"Never think of the 'White Slave.' I had just taken it up. The trash of it is prodigious—far beyond Mr. Smythe. Not that I can settle upon a book just now, in all this wind, to judge of it fairly."

This review of 'White Slave' makes me curious. Prodigious trash has a strange appeal to me.
Browning is interested enough in the goings on to write back the same day:

"I should certainly think that the Duke of Palmella may be induced, and with no great difficulty, to give up a cabin under the circumstances—and then the plan becomes really objection-proof, so far as mortal plans go. But now you must think all the boldlier about whatever difficulties remain, just because they are so much the fewer. It is cold already in the mornings and evenings—cold and (this morning) foggy—I did not ask if you continue to go out from time to time.... I am sure you should,—you would so prepare yourself properly for the fatigue and change—yesterday it was very warm and fine in the afternoon, nor is this noontime so bad, if the requisite precautions are taken. And do make 'journeys across the room,' and out of it, meanwhile, and stand when possible—get all the strength ready, now that so much is to be spent. Oh, if I were by you!"

I assume by this that Browning had never seen Miss Barrett stand or walk. He has seen her at least weekly since May and apparently she did not rise to meet him. So, when she informed him in her previous letter that she walked across the room to check Shelley's date of birth, he apparently was quite astonished. Here he is encouraging her to simply stand. So that fact that he had presumably offered to marry her back in May shows a nobility that seems almost insane. I say this every so often: Miss Barrett must have been an amazing person that he would be willing to take on her care after only one meeting. What was it that he saw in that meeting?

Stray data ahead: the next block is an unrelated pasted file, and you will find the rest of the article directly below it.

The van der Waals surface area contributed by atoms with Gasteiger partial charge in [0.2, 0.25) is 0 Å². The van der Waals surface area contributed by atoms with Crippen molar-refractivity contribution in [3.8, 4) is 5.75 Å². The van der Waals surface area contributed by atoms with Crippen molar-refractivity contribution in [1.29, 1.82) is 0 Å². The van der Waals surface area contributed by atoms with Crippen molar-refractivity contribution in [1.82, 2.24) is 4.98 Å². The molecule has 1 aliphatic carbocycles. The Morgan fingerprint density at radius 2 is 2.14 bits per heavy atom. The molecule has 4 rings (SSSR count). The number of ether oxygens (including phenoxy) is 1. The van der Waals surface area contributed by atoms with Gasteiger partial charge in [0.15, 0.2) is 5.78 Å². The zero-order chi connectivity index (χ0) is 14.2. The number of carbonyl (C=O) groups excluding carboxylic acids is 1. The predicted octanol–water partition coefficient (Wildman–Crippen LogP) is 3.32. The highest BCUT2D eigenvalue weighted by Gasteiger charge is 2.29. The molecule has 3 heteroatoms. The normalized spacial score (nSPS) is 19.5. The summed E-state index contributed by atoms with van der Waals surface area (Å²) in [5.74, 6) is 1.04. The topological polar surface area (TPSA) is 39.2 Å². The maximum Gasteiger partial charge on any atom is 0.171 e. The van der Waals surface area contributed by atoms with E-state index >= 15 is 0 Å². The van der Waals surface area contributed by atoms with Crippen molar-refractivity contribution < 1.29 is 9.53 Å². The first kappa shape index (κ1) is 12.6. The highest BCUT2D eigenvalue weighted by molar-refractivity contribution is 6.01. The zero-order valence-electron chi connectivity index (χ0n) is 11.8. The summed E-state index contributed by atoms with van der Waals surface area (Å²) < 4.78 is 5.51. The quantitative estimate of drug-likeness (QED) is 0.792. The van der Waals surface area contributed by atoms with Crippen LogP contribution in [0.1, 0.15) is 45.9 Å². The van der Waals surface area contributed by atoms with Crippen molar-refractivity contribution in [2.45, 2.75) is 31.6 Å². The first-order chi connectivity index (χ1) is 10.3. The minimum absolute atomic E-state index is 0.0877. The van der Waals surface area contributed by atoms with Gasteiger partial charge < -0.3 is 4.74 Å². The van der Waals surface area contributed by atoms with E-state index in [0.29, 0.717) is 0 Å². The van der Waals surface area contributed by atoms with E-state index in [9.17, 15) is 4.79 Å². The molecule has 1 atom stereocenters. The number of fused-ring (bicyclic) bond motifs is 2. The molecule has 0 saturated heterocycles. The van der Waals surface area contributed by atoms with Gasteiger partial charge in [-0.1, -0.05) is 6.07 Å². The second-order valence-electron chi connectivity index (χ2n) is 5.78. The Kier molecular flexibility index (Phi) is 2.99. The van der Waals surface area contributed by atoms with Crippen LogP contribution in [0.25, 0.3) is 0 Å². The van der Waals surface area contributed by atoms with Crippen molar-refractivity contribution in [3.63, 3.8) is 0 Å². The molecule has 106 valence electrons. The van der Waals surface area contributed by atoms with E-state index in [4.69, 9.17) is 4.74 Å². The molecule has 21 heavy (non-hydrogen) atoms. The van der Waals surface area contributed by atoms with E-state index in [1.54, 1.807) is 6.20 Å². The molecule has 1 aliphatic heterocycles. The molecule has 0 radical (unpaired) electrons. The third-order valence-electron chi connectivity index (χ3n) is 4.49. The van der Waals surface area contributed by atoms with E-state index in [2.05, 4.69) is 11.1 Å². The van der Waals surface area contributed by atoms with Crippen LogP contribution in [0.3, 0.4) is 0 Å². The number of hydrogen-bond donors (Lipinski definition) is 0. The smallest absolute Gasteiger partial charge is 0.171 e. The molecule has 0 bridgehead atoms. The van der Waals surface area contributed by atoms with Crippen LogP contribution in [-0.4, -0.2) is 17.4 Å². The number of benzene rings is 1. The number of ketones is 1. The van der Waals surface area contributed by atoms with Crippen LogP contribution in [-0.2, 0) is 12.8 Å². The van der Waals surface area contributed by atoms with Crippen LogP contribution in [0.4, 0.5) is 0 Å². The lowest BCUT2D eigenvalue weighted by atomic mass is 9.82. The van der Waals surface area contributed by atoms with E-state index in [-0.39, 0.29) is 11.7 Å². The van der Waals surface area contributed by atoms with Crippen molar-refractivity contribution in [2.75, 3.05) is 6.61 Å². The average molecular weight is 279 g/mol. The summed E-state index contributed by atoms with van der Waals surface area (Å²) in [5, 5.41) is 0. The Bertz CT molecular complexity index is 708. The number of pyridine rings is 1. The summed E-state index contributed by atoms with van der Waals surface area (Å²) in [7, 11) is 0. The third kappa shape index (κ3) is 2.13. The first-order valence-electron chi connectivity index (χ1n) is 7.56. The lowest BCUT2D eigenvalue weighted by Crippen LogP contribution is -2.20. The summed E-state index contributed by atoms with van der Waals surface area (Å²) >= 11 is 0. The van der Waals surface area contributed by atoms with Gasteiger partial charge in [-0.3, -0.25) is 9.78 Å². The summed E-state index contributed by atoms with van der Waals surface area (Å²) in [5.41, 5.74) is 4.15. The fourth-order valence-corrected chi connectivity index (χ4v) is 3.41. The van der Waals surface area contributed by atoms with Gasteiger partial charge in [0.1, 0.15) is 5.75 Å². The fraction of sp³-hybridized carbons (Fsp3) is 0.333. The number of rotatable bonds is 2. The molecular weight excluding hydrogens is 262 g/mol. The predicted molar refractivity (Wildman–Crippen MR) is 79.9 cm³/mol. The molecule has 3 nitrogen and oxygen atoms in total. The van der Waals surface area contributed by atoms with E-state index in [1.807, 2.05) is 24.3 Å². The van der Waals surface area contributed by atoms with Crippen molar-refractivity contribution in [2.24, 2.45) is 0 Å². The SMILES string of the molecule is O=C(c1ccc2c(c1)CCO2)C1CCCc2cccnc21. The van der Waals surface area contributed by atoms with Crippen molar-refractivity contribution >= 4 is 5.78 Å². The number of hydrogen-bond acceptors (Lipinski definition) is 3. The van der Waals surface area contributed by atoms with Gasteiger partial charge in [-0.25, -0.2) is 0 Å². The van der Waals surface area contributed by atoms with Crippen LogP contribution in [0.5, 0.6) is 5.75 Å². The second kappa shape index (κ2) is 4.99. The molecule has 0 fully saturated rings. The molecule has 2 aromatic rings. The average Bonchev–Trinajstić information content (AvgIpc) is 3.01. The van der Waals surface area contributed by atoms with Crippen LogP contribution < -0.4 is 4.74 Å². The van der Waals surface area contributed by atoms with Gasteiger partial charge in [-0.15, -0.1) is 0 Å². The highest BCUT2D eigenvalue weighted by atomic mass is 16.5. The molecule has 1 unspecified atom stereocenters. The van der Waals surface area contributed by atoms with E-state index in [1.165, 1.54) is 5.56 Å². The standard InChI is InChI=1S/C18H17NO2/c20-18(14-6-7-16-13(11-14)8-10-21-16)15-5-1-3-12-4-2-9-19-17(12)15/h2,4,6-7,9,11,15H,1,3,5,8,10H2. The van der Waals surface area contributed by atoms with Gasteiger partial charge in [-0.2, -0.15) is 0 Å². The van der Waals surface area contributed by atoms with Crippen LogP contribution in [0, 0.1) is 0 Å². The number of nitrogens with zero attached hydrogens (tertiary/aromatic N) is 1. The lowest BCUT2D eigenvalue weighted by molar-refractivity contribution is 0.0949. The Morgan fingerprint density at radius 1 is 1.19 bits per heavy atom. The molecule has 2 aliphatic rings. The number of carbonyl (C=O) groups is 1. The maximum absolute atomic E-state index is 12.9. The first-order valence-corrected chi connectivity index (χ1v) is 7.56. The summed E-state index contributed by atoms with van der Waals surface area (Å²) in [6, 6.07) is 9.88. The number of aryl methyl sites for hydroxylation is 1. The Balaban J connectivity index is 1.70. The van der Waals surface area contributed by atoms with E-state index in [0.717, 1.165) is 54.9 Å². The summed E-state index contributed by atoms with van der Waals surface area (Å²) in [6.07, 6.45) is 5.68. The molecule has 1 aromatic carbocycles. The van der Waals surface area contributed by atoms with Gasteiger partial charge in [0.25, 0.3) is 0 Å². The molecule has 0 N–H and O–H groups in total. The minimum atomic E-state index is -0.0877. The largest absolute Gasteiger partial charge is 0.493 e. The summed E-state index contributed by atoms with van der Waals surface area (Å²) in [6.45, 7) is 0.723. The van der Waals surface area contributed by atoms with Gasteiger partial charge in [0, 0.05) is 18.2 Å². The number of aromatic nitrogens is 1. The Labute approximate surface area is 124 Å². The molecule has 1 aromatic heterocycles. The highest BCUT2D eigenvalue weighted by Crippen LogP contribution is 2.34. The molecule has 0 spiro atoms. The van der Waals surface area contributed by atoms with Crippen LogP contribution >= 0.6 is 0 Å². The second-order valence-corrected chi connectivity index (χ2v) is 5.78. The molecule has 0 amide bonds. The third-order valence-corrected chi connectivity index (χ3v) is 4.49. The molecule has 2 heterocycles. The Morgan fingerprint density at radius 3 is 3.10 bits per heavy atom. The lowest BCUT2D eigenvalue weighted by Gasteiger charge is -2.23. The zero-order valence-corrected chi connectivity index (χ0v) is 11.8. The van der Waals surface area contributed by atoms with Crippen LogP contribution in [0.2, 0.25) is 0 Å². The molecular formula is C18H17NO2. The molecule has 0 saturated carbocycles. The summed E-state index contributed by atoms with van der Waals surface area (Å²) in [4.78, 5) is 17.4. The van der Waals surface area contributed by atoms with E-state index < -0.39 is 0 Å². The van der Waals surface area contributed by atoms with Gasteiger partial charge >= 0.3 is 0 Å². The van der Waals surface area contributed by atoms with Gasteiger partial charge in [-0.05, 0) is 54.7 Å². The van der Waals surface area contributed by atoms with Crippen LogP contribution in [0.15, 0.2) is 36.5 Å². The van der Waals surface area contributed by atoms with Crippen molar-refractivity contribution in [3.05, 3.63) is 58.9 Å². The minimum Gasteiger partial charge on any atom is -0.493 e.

"Thank you, thank you—I will devise titles—I quite see what you say, now you do say it. I am (this Monday morning, the prescribed day for efforts and beginnings) looking over and correcting what you read—to press they shall go, and then the plays can follow gently, and then ... 'Oh to be in Pisa. Now that E.B.B. is there!'—And I shall be there!... I am much better to-day; and my mother better—and to-morrow I shall see you—So come good things together!

Dearest—till to-morrow and ever I am yours, wholly yours—May God bless you! R.B.

You do not ask me that 'boon'—why is that?—Besides, I have my own real boons to ask too, as you will inevitably find, and I shall perhaps get heart by your example."

I told you he would make whatever changes she suggested to his poetry; love may not cure the blind but it certainly permits for some flexibility in the business of poetry. It is funny to read biographies by the Browning lovers who all disdain that fact that Browning took Miss Barrett's suggestions seriously. They are such snobs. I am no poet and no poetry critic, but her suggestions were simply to make his poems more marketable.  She agrees with him that the general public was 'stupid' but her poems certainly sold better than his. Ever so.